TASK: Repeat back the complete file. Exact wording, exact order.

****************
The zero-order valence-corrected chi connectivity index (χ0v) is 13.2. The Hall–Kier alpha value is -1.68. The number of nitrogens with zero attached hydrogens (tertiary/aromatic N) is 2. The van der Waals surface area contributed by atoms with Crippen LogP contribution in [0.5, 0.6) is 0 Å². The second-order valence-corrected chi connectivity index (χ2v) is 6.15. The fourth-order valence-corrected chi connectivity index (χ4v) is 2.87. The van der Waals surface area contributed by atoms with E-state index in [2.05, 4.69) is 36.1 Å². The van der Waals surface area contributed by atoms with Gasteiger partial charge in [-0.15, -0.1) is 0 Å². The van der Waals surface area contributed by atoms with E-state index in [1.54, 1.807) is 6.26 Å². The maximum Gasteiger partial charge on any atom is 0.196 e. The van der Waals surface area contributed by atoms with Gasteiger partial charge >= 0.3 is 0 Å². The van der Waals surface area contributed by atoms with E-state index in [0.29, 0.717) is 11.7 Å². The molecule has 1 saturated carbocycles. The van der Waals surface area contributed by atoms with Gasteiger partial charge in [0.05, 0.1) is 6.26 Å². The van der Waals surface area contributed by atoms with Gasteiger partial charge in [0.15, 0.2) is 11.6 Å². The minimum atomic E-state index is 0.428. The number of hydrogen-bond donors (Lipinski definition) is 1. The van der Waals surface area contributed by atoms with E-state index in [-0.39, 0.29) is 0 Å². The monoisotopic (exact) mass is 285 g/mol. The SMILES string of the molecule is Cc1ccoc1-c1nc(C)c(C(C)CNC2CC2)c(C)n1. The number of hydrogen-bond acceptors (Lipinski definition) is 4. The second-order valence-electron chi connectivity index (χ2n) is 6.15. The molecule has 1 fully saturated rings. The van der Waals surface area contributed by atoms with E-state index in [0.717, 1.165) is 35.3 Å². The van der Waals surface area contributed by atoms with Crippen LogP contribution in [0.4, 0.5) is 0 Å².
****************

The zero-order valence-corrected chi connectivity index (χ0v) is 13.2. The Hall–Kier alpha value is -1.68. The number of nitrogens with zero attached hydrogens (tertiary/aromatic N) is 2. The van der Waals surface area contributed by atoms with Crippen LogP contribution in [0.5, 0.6) is 0 Å². The second-order valence-corrected chi connectivity index (χ2v) is 6.15. The fourth-order valence-corrected chi connectivity index (χ4v) is 2.87. The van der Waals surface area contributed by atoms with E-state index in [2.05, 4.69) is 36.1 Å². The van der Waals surface area contributed by atoms with Gasteiger partial charge in [-0.15, -0.1) is 0 Å². The van der Waals surface area contributed by atoms with E-state index in [1.54, 1.807) is 6.26 Å². The maximum Gasteiger partial charge on any atom is 0.196 e. The van der Waals surface area contributed by atoms with Gasteiger partial charge >= 0.3 is 0 Å². The van der Waals surface area contributed by atoms with E-state index in [0.29, 0.717) is 11.7 Å². The molecule has 1 saturated carbocycles. The van der Waals surface area contributed by atoms with Gasteiger partial charge in [0.05, 0.1) is 6.26 Å². The van der Waals surface area contributed by atoms with Gasteiger partial charge in [0.15, 0.2) is 11.6 Å². The minimum atomic E-state index is 0.428. The number of hydrogen-bond donors (Lipinski definition) is 1. The van der Waals surface area contributed by atoms with E-state index in [-0.39, 0.29) is 0 Å². The monoisotopic (exact) mass is 285 g/mol. The SMILES string of the molecule is Cc1ccoc1-c1nc(C)c(C(C)CNC2CC2)c(C)n1. The number of hydrogen-bond acceptors (Lipinski definition) is 4. The second-order valence-electron chi connectivity index (χ2n) is 6.15. The molecule has 1 fully saturated rings. The van der Waals surface area contributed by atoms with E-state index in [0.717, 1.165) is 35.3 Å². The van der Waals surface area contributed by atoms with Crippen LogP contribution in [0.4, 0.5) is 0 Å².